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J Clin Oncol. 2011 August 10; 29(23): 3114–3119.
Published online 2011 July 5. doi:  10.1200/JCO.2010.33.7071
PMCID: PMC3157977

Variability of Lung Tumor Measurements on Repeat Computed Tomography Scans Taken Within 15 Minutes



We use changes in tumor measurements to assess response and progression, both in routine care and as the primary objective of clinical trials. However, the variability of computed tomography (CT) –based tumor measurement has not been comprehensively evaluated. In this study, we assess the variability of lung tumor measurement using repeat CT scans performed within 15 minutes of each other and discuss the implications of this variability in a clinical context.

Patients and Methods

Patients with non–small-cell lung cancer and a target lung lesion ≥ 1 cm consented to undergo two CT scans within a period of minutes. Three experienced radiologists measured the diameter of the target lesion on the two scans in a side-by-side fashion, and differences were compared.


Fifty-seven percent of changes exceeded 1 mm in magnitude, and 33% of changes exceeded 2 mm. Median increase and decrease in tumor measurements were +4.3% and −4.2%, respectively, and ranged from 23% shrinkage to 31% growth. Measurement changes were within ± 10% for 84% of measurements, whereas 3% met criteria for progression according to Response Evaluation Criteria in Solid Tumors (RECIST; ≥ 20% increase). Smaller lesions had greater variability of percent measurement change (P = .005).


Apparent changes in tumor diameter exceeding 1 to 2 mm are common on immediate reimaging. Increases and decreases less than 10% can be a result of the inherent variability of reimaging. Caution should be exercised in interpreting the significance of small changes in lesion size in the care of individual patients and in the interpretation of clinical trial results.


Tumor imaging plays a fundamental role in oncology care and clinical trials, where computed tomography (CT) –based tumor measurement is a primary mechanism for determining response to therapy and time to treatment failure. Improvements in imaging technology mean that detailed tumor measurements are increasingly available for use in clinical decisions. Tumor measurement is commonly performed using a computer interface, which allows radiologists to provide precise measurements. In clinical research, there is increasing interest in specific measurement changes as it has become clear that broad response categories such as Response Evaluation Criteria in Solid Tumors (RECIST) sometimes fail to capture the activity of novel therapies.1 Phase II trials in particular increasingly present waterfall plots showing individual measurement changes for each patient and, thus, treat response as a continuous rather than categorical variable.2 Given this increased interest in quantitative tumor measurement, it becomes important to understand what measurement changes are meaningful rather than a result of variability of imaging and measurement.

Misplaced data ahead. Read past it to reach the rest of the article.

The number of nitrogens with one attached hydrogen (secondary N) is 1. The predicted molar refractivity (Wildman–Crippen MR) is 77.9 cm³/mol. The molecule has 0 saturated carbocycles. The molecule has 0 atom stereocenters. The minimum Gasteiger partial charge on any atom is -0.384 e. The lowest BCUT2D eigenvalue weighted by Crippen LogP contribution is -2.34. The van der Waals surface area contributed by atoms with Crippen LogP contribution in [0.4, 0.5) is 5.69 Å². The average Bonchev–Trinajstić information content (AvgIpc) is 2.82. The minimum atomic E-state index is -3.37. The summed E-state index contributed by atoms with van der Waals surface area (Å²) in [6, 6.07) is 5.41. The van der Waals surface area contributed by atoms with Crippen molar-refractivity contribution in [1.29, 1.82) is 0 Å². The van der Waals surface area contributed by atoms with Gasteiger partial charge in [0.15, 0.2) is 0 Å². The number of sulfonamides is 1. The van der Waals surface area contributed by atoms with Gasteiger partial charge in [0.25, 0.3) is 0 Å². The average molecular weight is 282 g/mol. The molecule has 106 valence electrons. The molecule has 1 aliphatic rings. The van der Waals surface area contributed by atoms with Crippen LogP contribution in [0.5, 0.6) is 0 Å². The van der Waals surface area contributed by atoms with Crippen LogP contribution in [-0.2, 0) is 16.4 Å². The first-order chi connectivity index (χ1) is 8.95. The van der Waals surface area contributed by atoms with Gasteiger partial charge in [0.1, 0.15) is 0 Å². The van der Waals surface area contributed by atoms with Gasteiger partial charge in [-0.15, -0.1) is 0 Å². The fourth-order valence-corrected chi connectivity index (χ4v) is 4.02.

Multiple factors can contribute to the variability of CT-based tumor measurement. A component of this variability is operator dependant, such as the process of selecting which CT slice to measure and the placement of a linear measurement using a computer interface. Several studies have tried to quantify this variability by having radiologists perform repeat measurements on a single set of CT scans.36 Separately, the process of performing a CT scan can lead to changes in the appearance of a tumor or surrounding stroma. Lastly, it has been found that the technique used for processing CT imaging data can contribute to measurement variability.79 However, prior studies assessing measurement variability have studied only one step of the imaging process; although these studies may be useful for investigations into reducing measurement variability, they do not have direct applicability to the clinical environment.

In this study, we attempt to quantify the variability of the complete CT measurement process. By imaging patients with lung tumors twice within several minutes and then measuring both images in a similar fashion, we gain an opportunity to quantify the variability inherent in both CT image capture and in the subsequent measurement technique. Prior rescan studies have had limited applicability to clinical oncology because these have looked at small lung nodules of unclear malignant potential.911 Additionally, we previously published a rescan analysis of the clinical study reported here that compared manual measurement to semi-automated measurement; however, radiologist measurements were made independently without allowing comparison of baseline and follow-up images.12 In the present study, by replicating the clinically standard side-by-side measurement process on two separately obtained scans, we provide the most optimal framework for the interpretation of clinical and research measurement results. We set out to obtain data that would allow clinicians to answer two basic types of imaging questions, demonstrated in the following examples: